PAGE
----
End-tidal PCO2 as an index of psychophysiological activity during VDT data-entry work and relaxation

Ergonomics. 1994 Feb;37(2):245-54. doi: 10.1080/00140139408963642.


The present study was designed to assess the utility of end-tidal PCO2 (peak concentration of carbon dioxide in a single breath of exhaled air) as an index of psychophysiological activity during performance of a computer-based task and during relaxation. Eleven data-entry operators were monitored continuously for three consecutive, 6 hour work days under the following conditions: (a) during a self-relaxation baseline period; (b) during an abbreviated progressive muscle relaxation period; and (c) during a period of computer-based data-entry work. End-tidal PCO2, respiration frequency, and cardiac inter-beat interval (a measure of heart rate and its variability) were monitored continuously during the three conditions of the study. Self-ratings of relaxation and tension were also monitored at periodic intervals. Consistent with a decrease in psychophysiological arousal, end-tidal PCO2 and self-ratings of relaxation were significantly higher during progressive muscle relaxation than during baseline relaxation. Consistent with an increase in psychophysiological arousal, end-tidal PCO2, cardiac inter-beat interval, and relaxation ratings during data-entry work were significantly lower than during either baseline relaxation or progressive muscle relaxation, while respiration frequency and tension ratings were higher. The findings indicate that end-tidal PCO2 discriminates among different psychophysiological states, and that end-tidal PCO2 may be useful in indexing the stress-health effects of human-computer interactions.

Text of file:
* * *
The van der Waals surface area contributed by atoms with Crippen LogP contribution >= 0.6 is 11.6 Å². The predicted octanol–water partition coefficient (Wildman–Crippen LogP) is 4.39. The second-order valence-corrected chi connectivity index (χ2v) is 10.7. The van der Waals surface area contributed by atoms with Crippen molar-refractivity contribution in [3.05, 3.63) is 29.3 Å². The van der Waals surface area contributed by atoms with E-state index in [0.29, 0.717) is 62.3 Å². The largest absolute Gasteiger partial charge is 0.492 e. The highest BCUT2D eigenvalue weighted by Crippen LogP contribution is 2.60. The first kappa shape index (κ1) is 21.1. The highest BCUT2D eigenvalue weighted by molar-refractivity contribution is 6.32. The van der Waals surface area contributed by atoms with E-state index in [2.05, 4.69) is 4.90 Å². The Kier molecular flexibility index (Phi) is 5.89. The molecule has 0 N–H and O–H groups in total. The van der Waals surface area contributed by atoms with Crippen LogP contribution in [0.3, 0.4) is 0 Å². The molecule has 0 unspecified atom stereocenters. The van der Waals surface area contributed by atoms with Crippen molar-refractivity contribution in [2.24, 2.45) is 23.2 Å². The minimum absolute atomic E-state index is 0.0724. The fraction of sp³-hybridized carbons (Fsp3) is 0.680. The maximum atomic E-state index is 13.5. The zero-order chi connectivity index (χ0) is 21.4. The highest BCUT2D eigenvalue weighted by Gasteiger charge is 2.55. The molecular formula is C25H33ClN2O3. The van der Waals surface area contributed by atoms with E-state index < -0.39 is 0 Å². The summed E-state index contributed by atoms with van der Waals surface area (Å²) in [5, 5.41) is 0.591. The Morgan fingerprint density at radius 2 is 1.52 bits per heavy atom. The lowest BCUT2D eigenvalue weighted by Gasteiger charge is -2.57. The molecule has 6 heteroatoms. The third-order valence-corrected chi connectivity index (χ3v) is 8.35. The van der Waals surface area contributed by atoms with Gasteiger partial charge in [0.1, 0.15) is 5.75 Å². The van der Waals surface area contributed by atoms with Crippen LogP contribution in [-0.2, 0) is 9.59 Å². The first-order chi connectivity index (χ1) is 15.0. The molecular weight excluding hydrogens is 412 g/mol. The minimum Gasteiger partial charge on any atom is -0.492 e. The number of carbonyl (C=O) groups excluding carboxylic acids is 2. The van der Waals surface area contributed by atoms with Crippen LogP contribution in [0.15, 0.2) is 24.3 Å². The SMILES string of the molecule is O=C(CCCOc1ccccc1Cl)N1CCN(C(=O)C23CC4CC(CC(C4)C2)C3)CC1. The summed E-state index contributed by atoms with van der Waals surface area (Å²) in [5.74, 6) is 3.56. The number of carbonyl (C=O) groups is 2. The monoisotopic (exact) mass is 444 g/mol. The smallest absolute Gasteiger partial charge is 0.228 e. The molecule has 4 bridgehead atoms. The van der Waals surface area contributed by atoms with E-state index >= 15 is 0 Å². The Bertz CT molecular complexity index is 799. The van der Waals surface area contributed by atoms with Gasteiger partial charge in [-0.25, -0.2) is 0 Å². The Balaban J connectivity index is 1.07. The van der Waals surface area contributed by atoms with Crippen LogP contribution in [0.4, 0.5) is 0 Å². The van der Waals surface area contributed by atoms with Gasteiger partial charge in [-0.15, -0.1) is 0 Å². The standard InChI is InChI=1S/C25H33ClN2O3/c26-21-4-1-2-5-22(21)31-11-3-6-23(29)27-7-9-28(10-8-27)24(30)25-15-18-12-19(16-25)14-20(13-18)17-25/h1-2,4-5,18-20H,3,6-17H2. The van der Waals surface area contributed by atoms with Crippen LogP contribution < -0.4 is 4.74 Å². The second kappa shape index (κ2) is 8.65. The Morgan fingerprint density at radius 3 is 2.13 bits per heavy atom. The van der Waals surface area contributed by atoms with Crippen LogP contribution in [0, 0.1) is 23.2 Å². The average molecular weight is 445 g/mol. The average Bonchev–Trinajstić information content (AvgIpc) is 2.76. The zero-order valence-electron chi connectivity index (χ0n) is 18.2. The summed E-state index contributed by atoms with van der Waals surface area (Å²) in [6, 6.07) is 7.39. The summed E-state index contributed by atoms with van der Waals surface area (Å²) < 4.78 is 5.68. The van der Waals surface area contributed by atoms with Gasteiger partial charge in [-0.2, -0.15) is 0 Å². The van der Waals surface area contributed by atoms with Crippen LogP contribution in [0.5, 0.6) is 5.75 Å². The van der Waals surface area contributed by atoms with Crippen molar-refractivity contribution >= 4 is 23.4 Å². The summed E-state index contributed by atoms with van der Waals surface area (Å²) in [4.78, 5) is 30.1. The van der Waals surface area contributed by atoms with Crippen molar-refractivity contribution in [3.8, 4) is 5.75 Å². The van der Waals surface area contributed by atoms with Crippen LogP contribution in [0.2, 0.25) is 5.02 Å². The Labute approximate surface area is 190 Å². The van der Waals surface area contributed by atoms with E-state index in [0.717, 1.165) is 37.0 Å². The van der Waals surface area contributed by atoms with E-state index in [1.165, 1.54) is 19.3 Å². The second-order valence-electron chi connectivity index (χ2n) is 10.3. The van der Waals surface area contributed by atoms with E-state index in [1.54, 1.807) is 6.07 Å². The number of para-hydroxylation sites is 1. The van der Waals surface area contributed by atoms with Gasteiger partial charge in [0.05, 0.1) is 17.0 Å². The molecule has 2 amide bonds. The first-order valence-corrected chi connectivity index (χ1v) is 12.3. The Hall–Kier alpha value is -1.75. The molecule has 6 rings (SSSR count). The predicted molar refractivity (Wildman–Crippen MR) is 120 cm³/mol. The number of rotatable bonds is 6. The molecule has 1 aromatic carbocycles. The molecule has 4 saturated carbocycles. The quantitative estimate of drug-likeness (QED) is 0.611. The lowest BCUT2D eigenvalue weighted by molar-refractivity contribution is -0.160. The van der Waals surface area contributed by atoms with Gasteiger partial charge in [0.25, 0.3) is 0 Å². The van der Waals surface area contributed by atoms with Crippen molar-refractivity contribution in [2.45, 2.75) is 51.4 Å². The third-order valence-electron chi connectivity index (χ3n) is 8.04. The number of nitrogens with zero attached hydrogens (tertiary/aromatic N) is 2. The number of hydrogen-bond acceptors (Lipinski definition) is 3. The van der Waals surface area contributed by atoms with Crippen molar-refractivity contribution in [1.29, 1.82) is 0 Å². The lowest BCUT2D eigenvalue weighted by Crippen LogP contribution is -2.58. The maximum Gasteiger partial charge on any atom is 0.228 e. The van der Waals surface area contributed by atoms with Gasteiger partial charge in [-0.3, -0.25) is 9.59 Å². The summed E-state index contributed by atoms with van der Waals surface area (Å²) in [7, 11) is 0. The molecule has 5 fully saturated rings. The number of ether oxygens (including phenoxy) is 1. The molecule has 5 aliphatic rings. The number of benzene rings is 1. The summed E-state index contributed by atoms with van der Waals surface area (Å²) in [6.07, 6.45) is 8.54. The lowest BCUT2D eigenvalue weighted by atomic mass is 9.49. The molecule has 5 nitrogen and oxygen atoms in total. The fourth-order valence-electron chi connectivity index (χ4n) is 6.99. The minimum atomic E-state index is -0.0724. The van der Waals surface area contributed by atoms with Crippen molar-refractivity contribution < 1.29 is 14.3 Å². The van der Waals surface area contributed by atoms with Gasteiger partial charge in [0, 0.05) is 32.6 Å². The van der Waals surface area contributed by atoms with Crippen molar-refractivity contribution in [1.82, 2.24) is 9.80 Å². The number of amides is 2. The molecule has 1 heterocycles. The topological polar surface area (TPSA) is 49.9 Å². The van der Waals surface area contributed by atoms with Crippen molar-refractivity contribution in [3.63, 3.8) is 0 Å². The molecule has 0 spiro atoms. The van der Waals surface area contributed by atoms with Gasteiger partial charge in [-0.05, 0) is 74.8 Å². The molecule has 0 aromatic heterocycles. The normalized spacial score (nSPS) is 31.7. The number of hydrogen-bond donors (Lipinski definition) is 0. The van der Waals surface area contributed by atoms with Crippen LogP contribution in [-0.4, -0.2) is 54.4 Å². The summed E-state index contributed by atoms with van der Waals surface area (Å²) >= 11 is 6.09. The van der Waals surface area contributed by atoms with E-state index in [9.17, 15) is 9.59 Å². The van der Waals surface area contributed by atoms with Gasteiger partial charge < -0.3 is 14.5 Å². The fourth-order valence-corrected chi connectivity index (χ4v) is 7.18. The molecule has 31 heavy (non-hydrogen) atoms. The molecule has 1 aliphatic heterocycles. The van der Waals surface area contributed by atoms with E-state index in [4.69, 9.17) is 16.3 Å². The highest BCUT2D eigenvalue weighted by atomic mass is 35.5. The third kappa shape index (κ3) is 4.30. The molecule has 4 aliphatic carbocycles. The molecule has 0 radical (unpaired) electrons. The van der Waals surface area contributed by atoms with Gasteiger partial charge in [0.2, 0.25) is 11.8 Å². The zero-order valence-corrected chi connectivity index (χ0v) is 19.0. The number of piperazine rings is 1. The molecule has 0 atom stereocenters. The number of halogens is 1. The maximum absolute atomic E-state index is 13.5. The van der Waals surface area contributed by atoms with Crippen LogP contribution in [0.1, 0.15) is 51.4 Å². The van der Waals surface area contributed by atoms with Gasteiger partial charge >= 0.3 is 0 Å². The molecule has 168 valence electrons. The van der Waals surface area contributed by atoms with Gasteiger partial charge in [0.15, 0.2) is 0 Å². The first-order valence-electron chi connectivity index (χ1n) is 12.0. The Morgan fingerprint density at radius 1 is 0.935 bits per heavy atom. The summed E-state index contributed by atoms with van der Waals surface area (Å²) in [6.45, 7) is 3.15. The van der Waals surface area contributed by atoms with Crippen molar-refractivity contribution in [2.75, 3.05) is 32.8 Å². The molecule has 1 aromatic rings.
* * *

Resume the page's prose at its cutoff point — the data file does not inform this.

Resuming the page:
MeSH terms

  • Adult
  • Carbon Dioxide / blood*
  • Computer Terminals*
  • Electrocardiography
  • Female
  • Humans
  • Monitoring, Physiologic
  • Psychophysiology
  • Relaxation / physiology*
  • Stress, Physiological / blood
  • Stress, Physiological / physiopathology
  • Stress, Physiological / psychology*
  • Task Performance and Analysis*
  • Tidal Volume / physiology
  • User-Computer Interface
  • Work / physiology*


  • Carbon Dioxide